Wednesday, November 17, 2010

Grapes of Wrath -- "Self-Preservation" Critical Response

November 17, 2010

The novel The Grapes of Wrath has a strong underlined message regarding self-preservation and benefits and/or consequences that can occur as a result of the action. Through plot progression and numerous forms of character development, author John Steinbeck strives to make a point that actions based on the needs and well-being of a single individual cannot go unheeded without misfortune following closely behind. Alongside this thought, Steinbeck also brings forth the idea that choices and deeds based on sustaining the interests of a group are more likely to promote prosperity and success.

The idea of individuals facing hardship as a result of their own selfish doing can be related from Steinbeck’s words directly to the everyday individual in real-life society. Through portraying images that can be conveyed to the novel’s readers, the author brings forth a way of trying to interpret that the thought that selfishness will only set back the everyday individual when it comes to success. For example, Rose of Sharon was a prime example throughout the novel as a character that faced misfortune after misfortune from her own selfishness. Throughout the Joad family’s journey to California, Rose of Sharon was completely absorbed in the well-being of her and her unborn child, which restricted her from contributing to the group’s needs for survival. Time and time again throughout the progression of the plot, many of the setbacks that occur for the family have a direct relation to Rose of Sharon’s individual situation, such as Connie Rivers’ departure or her baby being conceived as a stillborn. Upon reaching the final chapter of the novel, after basically losing everything she once had besides her family, Rose of Sharon was presented an opportunity to redeem herself for her actions, providing sustenance for a man about to perish from starvation, and ultimately changing how readers view her from a spoiled, selfish perception to one of a more giving figure.

Alongside Rose of Sharon’s endeavors, the consequences for selfishness were also portrayed through how people acted in the camps throughout California where the migrants thrived and lived collectively. In the establishments, power was given to the Okies, allowing for them to create their own system of governing and control. Through this, an organized method of cooperation was established to create a form a society where everybody worked together to help provide the needs of everyone, instead of simply the needs of the few. As a consequence, anybody taking action strictly to preserve their own well-being without assisting the well-being of others would face ejection from the camp they are residing in, as well as being ostracized from all of the other camp communities in California. This drastic case of action is a strong example of Steinbeck using the setting and plot of the novel to represent his belief of individualism and the negative repercussions that arise because of it. Having such an over-the-top course of action to punish those who were responsible for going against the beliefs of the majority of the novel’s characters shows just how loyal the author is to his own beliefs, as well as his opinions on judgment for those who decide against those beliefs in a drastic situation.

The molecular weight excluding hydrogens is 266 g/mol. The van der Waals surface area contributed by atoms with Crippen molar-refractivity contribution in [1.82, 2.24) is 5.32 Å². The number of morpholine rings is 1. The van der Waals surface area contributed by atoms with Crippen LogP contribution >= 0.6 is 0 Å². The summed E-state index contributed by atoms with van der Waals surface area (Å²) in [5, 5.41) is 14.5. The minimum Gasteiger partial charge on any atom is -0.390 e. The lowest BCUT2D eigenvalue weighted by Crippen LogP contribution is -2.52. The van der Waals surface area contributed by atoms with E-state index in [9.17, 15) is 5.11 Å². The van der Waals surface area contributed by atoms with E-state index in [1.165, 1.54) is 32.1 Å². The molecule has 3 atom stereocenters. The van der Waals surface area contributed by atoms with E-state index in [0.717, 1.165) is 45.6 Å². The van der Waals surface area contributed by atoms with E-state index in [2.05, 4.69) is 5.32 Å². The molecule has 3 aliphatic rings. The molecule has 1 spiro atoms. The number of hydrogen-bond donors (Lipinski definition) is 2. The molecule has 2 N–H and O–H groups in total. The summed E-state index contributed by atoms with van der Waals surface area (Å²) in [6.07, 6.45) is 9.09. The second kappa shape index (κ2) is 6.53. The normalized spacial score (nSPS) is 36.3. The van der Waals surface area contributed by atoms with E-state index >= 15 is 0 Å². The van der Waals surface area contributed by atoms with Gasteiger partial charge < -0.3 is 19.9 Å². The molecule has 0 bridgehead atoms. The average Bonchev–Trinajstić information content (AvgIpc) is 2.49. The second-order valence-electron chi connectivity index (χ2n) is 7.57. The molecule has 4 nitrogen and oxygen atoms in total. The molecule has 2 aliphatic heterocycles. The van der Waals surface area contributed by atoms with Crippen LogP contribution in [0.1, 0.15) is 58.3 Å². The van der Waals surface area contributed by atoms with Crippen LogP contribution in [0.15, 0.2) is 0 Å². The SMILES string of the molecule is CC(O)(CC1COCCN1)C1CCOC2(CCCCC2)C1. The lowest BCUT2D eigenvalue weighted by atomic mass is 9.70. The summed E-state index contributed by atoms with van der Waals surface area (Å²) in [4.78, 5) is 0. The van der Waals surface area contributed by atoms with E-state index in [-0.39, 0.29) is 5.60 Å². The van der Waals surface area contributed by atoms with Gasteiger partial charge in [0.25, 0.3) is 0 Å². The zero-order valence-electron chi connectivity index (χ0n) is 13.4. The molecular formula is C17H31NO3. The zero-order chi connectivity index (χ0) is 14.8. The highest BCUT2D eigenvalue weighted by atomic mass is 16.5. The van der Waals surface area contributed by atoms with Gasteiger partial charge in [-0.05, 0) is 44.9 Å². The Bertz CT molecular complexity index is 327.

Given the circumstance of the Joads, and all other Okies for that matter, it is not surprising for an individual in The Grapes of Wrath to be tempted with the option to merely look out for oneself.  The external struggle of having the option to ignore surrounding members of society to benefit only a given individual creates an internal struggle that is difficult to resolve, in fiction or in truth, regardless of if selfishness is handled in an easier fashion. Though it is assumed to be the simpler solution to simply fix your own troubles rather than the troubles of everybody around you, bad luck will most likely follow closely behind if you neglect the others who live among you. Steinbeck uses Rose of Sharon and the California camps as a way to explain to readers that we must work collectively as a group if we want to experience the greatest possible benefit in our own situations. Although it is fair to say that individualism and collectivism, when alone, have their own unique positive and negative values, the author believes that our responsibilities are best handled together if we want to achieve the greatest form of prosperity available.

1 comment:

  1. What makes Rose of Sharon the most effective example to select from this novel? Your treatment of her development is straightforward and adept, but hardly relates the inspiration of Steinbeck's work.

    On a completely different note: you've essentially mastered formal essay writing. Therefore, I double-dog-dare you to attempt something less comfortable (a character's perspective/voice, for example)in a future critical response assignment. That may force you to consider your evidence more judiciously, and allow you to stretch the boundaries of your analysis.